BENNINGTON — Ever wonder if the sun is the world’s lightbulb?
Is the wind the world breathing?
What about if branches are the tree’s arms?
“If branches are the tree’s arms, can you spread your branches like a tree?” Linda Donigan, children’s librarian at the Bennington Free Library, asked several toddlers and their mothers Thursday as she led them along a section of the George Aiken Wildflower Trail, next to the Bennington Museum. Everyone in the group, including Deana Mallory, the museum’s director of public programs, raised their arms.
The poetic musings come from the children’s book “Wonder Walkers,” written and illustrated by New England artist Micha Archer. Donigan cut out and laminated the book’s colorful pages and placed them on posts along the trail, creating a “Trail Tale.”
A walk along part of the trail was part of a recent event through Museum ABCs, a collaboration between the museum and the library. The free program, established in 2009, aims to support literacy and familiarize young children with the museum.
Thursday’s event, which fell on a warm, sunny afternoon, also included an artmaking component, in which the children were invited to create art in a similar style to Archer’s illustrations — using collage and painting without brushes. At tables under the Hadwen Pavilion, the children painted with rollers, nature-themed stamps and various shapes. And occasionally, they would just use a finger.
“They’re so awesome. Everything is new to them. They’re discovering everything, and everything is kind of a wonder,” Mallory said of the preschool-aged participants.
This was perhaps no more evident than when a large trailer carrying multiple trucks flew by on Main Street, and Freddy Karis, 3, expressed his delight at the sight of a “truck full of trucks.” His excitement matched his T-shirt with trucks on it.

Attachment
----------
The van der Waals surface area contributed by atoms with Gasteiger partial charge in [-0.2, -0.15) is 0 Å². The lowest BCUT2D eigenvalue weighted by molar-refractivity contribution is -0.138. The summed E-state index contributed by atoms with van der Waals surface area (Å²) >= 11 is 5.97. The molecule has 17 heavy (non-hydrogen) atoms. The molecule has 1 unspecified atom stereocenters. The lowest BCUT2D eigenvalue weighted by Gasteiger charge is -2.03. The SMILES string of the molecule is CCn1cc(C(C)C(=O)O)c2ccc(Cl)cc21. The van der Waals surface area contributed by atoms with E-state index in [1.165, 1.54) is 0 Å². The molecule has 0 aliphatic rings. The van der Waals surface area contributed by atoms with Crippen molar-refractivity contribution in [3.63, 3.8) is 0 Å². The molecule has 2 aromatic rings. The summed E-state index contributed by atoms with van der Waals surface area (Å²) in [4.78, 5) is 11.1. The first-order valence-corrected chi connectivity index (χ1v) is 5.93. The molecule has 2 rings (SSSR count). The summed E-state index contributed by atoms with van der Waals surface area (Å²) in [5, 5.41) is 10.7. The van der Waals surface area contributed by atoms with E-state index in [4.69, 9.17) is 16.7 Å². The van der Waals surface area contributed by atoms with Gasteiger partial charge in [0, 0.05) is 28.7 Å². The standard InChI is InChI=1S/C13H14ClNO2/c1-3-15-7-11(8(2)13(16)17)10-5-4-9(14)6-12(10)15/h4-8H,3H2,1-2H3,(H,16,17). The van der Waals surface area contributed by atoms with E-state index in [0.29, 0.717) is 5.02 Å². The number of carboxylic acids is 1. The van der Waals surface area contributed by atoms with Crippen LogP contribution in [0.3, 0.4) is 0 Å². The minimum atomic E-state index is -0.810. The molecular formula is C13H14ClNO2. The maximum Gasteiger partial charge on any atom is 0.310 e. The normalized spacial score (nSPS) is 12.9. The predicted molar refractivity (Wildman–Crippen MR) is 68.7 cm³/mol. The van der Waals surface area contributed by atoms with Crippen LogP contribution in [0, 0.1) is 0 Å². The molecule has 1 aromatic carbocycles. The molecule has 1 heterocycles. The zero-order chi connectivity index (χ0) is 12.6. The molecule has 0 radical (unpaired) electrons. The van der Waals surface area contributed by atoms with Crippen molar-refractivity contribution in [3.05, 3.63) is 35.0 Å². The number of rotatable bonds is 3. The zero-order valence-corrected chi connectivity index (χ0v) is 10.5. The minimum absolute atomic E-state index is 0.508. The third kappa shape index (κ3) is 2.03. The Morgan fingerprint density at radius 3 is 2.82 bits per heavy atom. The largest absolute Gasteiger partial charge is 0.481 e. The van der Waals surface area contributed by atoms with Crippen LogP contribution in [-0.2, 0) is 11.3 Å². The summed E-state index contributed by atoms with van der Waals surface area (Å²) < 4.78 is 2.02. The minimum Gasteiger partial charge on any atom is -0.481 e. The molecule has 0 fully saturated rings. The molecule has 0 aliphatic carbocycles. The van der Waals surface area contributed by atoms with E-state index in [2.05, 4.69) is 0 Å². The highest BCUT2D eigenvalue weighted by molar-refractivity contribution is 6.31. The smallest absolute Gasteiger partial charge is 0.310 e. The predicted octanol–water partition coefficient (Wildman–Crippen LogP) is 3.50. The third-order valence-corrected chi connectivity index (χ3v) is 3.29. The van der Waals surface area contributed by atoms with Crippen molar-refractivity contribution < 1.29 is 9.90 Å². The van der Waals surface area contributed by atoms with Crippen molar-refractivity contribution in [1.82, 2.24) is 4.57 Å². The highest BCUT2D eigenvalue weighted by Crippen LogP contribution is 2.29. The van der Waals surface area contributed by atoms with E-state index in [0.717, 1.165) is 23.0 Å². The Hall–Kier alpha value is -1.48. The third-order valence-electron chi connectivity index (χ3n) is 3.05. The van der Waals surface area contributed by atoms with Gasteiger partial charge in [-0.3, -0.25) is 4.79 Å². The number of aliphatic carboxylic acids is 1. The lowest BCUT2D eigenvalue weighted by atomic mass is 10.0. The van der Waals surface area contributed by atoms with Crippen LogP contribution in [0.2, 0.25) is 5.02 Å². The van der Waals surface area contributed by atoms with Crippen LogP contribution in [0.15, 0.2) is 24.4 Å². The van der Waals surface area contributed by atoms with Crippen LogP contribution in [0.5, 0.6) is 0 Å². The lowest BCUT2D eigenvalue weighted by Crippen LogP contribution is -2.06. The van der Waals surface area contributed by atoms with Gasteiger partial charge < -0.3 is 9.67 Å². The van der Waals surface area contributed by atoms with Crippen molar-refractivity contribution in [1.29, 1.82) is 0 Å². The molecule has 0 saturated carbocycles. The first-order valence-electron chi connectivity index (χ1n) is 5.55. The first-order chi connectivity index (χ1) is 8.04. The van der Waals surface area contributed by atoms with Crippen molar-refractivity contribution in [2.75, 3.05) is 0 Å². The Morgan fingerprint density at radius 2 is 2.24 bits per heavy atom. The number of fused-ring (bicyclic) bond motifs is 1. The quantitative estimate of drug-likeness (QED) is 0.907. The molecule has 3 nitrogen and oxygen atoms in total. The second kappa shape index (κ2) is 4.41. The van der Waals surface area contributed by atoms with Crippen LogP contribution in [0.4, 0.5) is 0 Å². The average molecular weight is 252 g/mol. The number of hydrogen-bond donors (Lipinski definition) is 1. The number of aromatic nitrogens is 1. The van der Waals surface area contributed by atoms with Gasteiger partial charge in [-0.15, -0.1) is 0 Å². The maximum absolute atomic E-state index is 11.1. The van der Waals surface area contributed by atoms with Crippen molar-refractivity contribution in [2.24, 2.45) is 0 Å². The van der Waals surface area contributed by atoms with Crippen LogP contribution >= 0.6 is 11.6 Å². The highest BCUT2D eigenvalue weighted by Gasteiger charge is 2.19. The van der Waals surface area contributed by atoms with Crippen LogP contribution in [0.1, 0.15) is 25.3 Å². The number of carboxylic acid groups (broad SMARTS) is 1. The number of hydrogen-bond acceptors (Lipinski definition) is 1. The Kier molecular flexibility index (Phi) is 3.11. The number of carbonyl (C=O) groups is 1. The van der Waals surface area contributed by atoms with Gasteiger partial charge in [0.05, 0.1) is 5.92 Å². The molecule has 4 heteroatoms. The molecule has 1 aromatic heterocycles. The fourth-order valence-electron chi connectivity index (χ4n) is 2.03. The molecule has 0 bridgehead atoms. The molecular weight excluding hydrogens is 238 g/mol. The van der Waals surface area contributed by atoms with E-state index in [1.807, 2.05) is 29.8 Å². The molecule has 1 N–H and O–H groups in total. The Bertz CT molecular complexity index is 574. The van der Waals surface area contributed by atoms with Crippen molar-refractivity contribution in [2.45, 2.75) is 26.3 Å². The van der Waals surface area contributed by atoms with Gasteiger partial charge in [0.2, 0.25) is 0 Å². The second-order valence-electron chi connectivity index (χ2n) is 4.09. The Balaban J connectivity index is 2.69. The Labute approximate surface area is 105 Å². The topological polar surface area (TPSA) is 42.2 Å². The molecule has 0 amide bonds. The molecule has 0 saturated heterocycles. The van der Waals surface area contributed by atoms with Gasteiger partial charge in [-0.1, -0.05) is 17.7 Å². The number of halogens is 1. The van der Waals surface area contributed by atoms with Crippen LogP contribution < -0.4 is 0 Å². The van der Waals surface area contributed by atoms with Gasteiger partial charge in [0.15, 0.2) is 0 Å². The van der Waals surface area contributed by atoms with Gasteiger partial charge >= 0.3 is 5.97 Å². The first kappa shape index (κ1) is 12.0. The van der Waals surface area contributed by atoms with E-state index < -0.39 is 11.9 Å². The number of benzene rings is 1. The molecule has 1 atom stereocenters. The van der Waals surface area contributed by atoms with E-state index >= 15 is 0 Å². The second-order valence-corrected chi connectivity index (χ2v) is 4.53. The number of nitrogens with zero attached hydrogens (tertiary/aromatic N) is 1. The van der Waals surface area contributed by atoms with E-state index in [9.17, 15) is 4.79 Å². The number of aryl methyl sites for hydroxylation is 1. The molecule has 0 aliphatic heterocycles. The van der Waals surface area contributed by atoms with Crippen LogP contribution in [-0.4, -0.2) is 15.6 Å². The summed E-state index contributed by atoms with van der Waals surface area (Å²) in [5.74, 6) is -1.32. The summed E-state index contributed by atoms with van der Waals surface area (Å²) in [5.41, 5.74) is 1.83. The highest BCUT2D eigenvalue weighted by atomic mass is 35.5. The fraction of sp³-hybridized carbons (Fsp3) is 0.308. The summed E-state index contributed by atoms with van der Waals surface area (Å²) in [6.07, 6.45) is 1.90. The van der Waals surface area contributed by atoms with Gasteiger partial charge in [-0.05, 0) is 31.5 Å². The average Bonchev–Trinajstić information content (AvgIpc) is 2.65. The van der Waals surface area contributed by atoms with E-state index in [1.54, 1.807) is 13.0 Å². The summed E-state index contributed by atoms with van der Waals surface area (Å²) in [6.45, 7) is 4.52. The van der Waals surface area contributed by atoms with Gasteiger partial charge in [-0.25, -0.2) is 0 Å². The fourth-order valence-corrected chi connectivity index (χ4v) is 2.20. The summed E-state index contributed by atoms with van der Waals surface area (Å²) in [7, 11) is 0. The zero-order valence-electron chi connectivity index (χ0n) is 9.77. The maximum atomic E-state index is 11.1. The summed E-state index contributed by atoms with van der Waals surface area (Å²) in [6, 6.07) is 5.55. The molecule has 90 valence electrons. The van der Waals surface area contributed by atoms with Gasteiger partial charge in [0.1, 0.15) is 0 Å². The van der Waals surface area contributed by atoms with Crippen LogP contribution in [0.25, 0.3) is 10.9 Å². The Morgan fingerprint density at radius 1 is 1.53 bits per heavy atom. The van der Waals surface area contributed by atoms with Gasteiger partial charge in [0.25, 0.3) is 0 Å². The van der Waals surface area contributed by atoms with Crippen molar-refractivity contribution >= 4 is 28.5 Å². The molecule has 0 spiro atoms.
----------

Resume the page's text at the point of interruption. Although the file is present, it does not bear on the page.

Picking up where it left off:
Freddy’s mother, Jan Buonanno of Bennington, said her family walks the George Aiken Wildflower Trail regularly, and she tries to bring her son to the Museum ABCs events when she can.
“Linda and Deana are just amazing, and this program feels like such a resource,” she said. “Freddy clearly loves trucks, but we get in a truck zone at home — it’s nice to have some other things.”
On the walk, Donigan gave the children magnifying glasses (and bottles of water) and invited them to explore nature, like the characters in “Wonder Walkers.” Freddy and his mother looked under a log. They thought they might find some bugs, and found a slug.
“OK, well, put the roof back on. They don’t want to get cooked,” Freddy’s mother told him when it came time to put the log back — the “roof” being the log.
Allie August of Arlington, there with her son, Ransom, 2, said this was their first time at a Museum ABCs event.
“It’s really wonderful that Miss Linda and Miss Deana put together such a nice program for the kids,” August said. “And it’s nice to be out in nature on such a gorgeous day.” She turned to Ransom and added, “You’ve been waiting all winter.”
Ali Sharpe of Bennington, said she has been coming to the Museum ABCs events for about a year. She said her daughter, Amelia, 3, does not go to day care or preschool, and the program gives her a chance to experience group activities. She noted that the organizers have done well at adapting to different ages. That day, she was also there with her son, Grant, 1.
When asked about favorite Museum ABCs events, she recalled one where the children learned about historical toys, then made their own toys out of wooden blocks.
“That was definitely a favorite,” Sharpe said.
Victoria Stubel of Bennington, was there Thursday with her son, Oskar, who will be 4 in July.
“I love that they’re always incorporating art and reading,” she said.
Donigan said the program provides an opportunity to see children “unscripted” at different developmental stages, “outside of school and outside of data.”
“They’re so creative. They see the world with such fresh eyes, and keeping with the story, their world is filled with wonder,” she said.
More information on the museum is at benningtonmuseum.org. Museum ABCs is supported by The Bank of Bennington. While organizers do not expect to hold Museum ABCs programming through the summer, the Trail Tale will stay up for the season.